This is frustrating because it touches on a lot of things that historically have been outside the control of search engine optimization professionals. Thankfully, as SEO becomes more multidisciplinary inside a marketing team, hopefully we have more ability to influence these things, stuff like:
- Have people actually heard of your domain?
- Do they know you, like you, and trust you?
- Do you have UI and visual elements that make them perceive you as being trustworthy, even if this is the first time they’ve ever heard of you? That can be things like the images on the page. It can be the navigation. It can be the color scheme. It can be the UI library that you might be using or how you’ve done the visual layout of things. All of those pieces go into that “Do you look trustworthy?” That’s certainly a consideration that a lot of folks have when they’re looking at searches.
- Are you intuitive to access? I mean intuitive both from a navigation standpoint and from the consumption of the content on the page as well.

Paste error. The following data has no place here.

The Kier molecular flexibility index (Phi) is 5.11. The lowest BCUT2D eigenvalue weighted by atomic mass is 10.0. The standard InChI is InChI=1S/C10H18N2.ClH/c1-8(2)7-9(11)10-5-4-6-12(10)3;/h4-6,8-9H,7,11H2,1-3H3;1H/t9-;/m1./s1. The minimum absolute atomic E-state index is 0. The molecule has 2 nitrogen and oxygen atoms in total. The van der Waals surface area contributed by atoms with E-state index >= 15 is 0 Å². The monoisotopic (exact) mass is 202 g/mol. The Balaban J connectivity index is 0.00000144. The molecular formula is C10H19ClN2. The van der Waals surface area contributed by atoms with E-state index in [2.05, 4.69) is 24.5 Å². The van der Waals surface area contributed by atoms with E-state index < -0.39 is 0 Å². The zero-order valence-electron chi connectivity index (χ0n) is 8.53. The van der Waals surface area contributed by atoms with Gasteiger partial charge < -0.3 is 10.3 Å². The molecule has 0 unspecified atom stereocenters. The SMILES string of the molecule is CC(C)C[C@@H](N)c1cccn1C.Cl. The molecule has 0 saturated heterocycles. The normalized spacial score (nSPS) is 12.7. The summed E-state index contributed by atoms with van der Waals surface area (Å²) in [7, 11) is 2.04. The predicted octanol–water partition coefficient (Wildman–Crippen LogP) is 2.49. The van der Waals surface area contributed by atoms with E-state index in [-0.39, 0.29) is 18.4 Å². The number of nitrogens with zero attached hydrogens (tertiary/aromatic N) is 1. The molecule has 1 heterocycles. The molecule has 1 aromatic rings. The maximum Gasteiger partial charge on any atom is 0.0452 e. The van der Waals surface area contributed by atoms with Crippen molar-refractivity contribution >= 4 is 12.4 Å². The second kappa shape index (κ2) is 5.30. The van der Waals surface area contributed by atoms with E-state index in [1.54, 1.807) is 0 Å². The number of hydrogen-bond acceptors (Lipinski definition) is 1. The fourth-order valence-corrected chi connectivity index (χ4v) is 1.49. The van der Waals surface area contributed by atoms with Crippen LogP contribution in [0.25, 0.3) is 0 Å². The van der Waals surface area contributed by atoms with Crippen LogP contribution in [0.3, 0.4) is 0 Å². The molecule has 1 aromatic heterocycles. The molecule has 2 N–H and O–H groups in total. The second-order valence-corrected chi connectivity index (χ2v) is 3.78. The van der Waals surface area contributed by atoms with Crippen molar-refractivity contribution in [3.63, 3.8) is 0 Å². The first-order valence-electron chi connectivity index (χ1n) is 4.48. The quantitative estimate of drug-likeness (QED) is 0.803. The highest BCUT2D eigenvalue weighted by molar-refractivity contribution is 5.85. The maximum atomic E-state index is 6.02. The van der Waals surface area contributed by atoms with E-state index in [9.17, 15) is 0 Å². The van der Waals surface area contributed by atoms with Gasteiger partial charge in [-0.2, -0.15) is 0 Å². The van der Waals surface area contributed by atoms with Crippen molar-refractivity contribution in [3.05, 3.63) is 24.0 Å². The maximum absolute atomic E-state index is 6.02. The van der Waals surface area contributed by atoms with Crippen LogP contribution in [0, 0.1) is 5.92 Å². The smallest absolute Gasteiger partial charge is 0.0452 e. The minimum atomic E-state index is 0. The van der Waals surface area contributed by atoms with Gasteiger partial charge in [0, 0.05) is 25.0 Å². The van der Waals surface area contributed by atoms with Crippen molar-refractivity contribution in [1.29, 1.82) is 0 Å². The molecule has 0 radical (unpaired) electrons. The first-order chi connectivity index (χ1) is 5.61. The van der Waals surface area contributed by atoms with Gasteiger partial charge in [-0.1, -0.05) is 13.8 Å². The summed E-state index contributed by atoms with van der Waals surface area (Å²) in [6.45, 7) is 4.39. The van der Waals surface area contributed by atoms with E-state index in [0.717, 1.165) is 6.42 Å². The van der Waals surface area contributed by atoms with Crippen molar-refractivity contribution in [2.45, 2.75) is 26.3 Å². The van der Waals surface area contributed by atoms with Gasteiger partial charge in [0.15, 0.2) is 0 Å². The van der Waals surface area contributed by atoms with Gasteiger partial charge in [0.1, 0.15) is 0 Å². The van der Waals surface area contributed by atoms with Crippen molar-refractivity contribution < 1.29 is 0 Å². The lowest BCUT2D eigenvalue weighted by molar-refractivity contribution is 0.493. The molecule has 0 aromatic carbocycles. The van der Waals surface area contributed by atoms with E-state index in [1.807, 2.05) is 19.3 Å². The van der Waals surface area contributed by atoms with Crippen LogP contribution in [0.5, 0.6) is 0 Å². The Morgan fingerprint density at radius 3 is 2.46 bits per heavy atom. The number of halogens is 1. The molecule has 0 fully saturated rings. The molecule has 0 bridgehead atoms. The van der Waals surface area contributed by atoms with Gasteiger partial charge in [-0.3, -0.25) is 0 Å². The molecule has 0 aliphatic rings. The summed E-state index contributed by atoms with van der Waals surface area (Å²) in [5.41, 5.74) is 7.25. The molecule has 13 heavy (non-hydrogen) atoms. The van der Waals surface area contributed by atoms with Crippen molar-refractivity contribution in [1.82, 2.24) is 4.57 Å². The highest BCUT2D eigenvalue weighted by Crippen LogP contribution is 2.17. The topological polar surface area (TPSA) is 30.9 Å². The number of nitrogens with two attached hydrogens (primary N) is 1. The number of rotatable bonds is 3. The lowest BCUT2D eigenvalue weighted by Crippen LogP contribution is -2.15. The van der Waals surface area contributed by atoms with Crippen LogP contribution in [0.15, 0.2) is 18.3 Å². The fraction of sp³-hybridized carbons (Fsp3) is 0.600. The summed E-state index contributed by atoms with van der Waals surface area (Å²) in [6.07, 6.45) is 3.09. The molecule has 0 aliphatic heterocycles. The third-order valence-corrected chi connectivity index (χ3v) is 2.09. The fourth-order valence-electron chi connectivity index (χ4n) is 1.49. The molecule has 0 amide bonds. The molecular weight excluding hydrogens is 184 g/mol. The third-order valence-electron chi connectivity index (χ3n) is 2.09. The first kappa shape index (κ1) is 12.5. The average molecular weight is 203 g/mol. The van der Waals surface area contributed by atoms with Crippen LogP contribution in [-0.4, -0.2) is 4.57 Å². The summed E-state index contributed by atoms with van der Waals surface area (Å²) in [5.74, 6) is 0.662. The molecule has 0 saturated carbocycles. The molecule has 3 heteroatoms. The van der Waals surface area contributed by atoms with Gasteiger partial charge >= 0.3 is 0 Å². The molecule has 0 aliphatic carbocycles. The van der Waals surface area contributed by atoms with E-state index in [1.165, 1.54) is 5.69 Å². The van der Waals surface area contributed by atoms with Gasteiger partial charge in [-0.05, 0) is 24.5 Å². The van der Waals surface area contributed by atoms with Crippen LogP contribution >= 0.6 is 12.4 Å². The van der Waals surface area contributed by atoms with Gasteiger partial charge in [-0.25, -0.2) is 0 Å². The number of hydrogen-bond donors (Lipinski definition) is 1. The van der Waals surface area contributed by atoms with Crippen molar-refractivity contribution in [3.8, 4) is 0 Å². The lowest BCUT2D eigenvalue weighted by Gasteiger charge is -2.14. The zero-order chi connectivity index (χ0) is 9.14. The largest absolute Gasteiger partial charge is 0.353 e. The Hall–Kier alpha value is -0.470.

- Hopefully, you have some external validation signals to indicate that the content you have and the brand that you are is trustworthy. Those can be things like testimonials. They can also mean things like references or citations for the data or information that you’re providing or links out, all that kind of stuff.
4. Avoid elements that dissuade visitors
You want to avoid elements that distract searchers or dissuade them from visiting you either at this time or in the future. The most common ones of these that we like to talk about a lot are ones that interfere with the content consumption experience. That’s things like overlays. “Do you want to stay married? If so, download our guide.” Then you have to say, “Yes, of course I want to stay married,” or “No, I’m a terrible person and I will not click on your popup,” and then another popup will come up.